Council proposes mandatory card payments for all taxis

Taxi drivers in Tunbridge Wells could soon be forced to take card payments as Tunbridge Wells Borough Council (TWBC) considers making card readers compulsory.

In a bid to improve public safety, the option to pay with a card will mean those without cash won’t be left stranded.

A report published by TWBC on September 13, 2023 said it had received “a growing number of complaints from members of the public who were unable to get a taxi late at night”, as drivers couldn’t accept card payments.

Earlier this year, TWBC had written to cab drivers servicing Tunbridge Wells station asking them to take card payments following complaints from many would-be passengers. The policy review would mean taxis servicing Tunbridge Wells station would have to have a card reader and the ability to take payment.

The Council is set to update its regulatory policy for Hackney Carriages and private hire taxis, and a public consolation involving both residents and drivers is due to take place.

This development comes as welcome news to many of the town’s commuters. On March 8, 2023, the Times reported on the problem of both commuters and tourists being left stranded in the town centre for lack of a card reader.

While TWBC said the option to pay by card is intended to “improve public safety” and reflect technological advances, many drivers have raised concerns over poor signal for their card readers and an inevitable price hike for passengers.

Taxi Driver Clayton Berry, of Cleggy’s Taxi said that “forcing” drivers to take card payments is wrong:

“Until the mobile networks can guarantee complete coverage so we can take card payments, this is not going to work. If you go out to Mayfield, there’s hardly any mobile signal,” he explained.

“I myself have lost money because of this. It’s not fair, and it’s very wrong to force us to do it.”

Mr Berry is also concerned about drivers losing money on each fare, explaining to the Times that drivers can lose up to three per cent per journey on card processing fees.

“Big companies can absorb that cost [of processing fees] through their products, but a taxi cannot absorb this cost. Our prices are set out by the Council,” he added.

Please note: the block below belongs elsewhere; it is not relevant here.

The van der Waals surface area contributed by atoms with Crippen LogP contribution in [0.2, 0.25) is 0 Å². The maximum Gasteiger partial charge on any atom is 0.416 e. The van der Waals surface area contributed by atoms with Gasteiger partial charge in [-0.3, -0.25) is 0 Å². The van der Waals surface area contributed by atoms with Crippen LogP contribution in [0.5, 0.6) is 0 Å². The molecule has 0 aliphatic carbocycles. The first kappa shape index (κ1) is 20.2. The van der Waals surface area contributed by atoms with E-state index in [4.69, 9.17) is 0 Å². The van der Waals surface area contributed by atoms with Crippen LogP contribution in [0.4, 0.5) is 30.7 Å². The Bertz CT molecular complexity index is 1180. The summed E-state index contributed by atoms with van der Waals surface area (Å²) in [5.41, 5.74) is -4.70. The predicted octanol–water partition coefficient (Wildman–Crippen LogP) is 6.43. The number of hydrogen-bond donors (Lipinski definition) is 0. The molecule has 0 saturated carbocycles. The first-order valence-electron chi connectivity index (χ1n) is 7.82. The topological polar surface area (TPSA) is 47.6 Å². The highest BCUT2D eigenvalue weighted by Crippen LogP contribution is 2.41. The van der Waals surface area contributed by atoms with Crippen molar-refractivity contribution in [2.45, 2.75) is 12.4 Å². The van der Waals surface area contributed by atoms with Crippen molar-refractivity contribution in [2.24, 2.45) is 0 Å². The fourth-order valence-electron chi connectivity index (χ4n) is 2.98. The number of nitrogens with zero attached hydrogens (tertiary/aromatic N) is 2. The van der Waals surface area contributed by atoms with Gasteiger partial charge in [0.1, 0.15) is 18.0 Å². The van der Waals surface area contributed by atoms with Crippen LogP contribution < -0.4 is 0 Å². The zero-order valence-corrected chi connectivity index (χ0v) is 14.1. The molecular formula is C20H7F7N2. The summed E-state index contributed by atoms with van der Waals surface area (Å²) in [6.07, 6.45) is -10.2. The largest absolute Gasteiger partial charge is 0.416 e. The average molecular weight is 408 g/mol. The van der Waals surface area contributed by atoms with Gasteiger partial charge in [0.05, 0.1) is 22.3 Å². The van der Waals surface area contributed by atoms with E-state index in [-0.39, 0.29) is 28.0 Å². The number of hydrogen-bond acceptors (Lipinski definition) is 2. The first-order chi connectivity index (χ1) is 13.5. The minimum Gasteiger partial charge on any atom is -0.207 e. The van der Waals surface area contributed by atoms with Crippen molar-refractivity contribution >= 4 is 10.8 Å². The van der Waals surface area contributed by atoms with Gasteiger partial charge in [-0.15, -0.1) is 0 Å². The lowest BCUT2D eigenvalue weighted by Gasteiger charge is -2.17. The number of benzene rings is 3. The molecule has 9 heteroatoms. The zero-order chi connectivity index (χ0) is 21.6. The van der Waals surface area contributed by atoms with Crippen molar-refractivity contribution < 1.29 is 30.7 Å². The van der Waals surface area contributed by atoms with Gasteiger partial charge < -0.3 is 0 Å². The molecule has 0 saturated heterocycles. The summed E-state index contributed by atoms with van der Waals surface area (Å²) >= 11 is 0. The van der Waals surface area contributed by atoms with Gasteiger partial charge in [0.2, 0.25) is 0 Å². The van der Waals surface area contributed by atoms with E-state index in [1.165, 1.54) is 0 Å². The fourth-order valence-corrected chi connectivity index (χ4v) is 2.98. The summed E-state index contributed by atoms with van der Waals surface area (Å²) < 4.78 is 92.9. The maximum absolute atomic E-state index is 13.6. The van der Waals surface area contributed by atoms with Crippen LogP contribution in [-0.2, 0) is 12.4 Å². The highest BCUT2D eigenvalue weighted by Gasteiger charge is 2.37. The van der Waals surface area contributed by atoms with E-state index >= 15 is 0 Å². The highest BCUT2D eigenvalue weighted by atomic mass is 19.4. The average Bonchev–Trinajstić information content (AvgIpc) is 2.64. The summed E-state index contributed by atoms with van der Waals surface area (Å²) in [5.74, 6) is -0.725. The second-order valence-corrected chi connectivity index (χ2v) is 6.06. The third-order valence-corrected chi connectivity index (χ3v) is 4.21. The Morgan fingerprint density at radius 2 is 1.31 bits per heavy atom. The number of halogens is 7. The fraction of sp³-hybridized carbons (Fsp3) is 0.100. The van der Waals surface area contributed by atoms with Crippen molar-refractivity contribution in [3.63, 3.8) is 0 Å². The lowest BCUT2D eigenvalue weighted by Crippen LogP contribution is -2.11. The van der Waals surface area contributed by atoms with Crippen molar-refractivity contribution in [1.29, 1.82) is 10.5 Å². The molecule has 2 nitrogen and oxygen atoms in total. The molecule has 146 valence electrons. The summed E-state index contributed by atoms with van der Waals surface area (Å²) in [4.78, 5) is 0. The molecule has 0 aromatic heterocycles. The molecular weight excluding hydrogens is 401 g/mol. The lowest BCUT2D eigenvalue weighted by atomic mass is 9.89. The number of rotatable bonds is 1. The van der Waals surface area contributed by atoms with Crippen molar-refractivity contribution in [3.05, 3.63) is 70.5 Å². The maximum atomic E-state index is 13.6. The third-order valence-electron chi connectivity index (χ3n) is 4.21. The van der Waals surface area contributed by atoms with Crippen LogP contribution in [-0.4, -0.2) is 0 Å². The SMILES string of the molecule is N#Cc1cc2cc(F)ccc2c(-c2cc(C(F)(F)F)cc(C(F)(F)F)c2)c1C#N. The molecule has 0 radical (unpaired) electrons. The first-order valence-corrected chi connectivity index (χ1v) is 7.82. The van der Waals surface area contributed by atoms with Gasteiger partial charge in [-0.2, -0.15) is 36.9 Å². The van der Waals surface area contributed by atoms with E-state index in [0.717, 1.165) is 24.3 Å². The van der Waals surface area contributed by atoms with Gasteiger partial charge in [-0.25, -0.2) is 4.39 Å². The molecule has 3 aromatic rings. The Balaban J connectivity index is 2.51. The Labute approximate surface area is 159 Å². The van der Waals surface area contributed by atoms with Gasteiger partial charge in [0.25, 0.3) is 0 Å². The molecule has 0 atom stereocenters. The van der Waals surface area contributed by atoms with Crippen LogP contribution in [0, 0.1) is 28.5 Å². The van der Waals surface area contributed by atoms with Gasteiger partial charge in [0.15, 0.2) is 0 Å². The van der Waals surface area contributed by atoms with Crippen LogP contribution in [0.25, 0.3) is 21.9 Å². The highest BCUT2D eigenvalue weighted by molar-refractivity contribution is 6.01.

He suggested that this might result in another hike in fares for passengers.

“It’s not the taxi driver’s doing, it’s the councillors and the Council which have caused this,” he said.

Shujaullah Baraki, Chairman of the Tunbridge Wells Hackney Drivers Association, thinks the mandatory card payment will also have a negative impact on tips.

“Before, if a journey was £4.80, they give us £5 and we say: ‘Thank you.’ That 20p is for my tip,” he said.

The Council set the fares charged by Hackney Carriage proprietors within the Borough of Tunbridge Wells. Councillors will decide if taxi fares will increase with the introduction of mandatory card payments.

A spokesperson for TWBC told the Times: “We cannot pre-empt what councillors decide, so the taxi trade would need to wait until the conclusion of the meeting in November. Any fare increase is something that the trade would apply for.”

Under the Council’s new proposals, drivers who refuse card payments or do not have a card payment device could get nine points on their Council taxi licence.

Any driver who gets 12 points on their licence in two years could face punishment.

The changes could come into effect from November 21, 2023.

Anne Musker, Chair of the Tunbridge Wells & Area Access Group thinks having the option to pay by either cash or card will be of advantage to those with disabilities.

“For energy- or distance-limited folk, getting to a cashpoint may be harder than for able-bodied people, but for others, cash is what works for them, and using a card makes managing a tight budget harder,” she said.

Mandatory card payments will make people feel safer, with the certainty that they could use a taxi in the town, especially late at night.

Natalie Waller, 24, who often commutes to London and needs a taxi home from Tunbridge Wells station, said: “I think these changes are very important.”

“As I’m sure it’s the same for many people, I don’t often carry cash, so knowing I can quickly and safely get home in a taxi using a card payment puts my mind at ease”.

In addition to the updated card payment policy, the licensing policy concerning drivers and sexual offences will be updated.

The current policy states that a licence may be suspended or revoked if an existing driver is awaiting trial or has been charged with a crime relating to “any of the more serious sexual offences”.

The new policy would use a broader definition, with the wording changed from “more serious sexual offences” to “any sexual offences”.

The Council is currently inviting comments on the draft revised policy until November 10, 2023.


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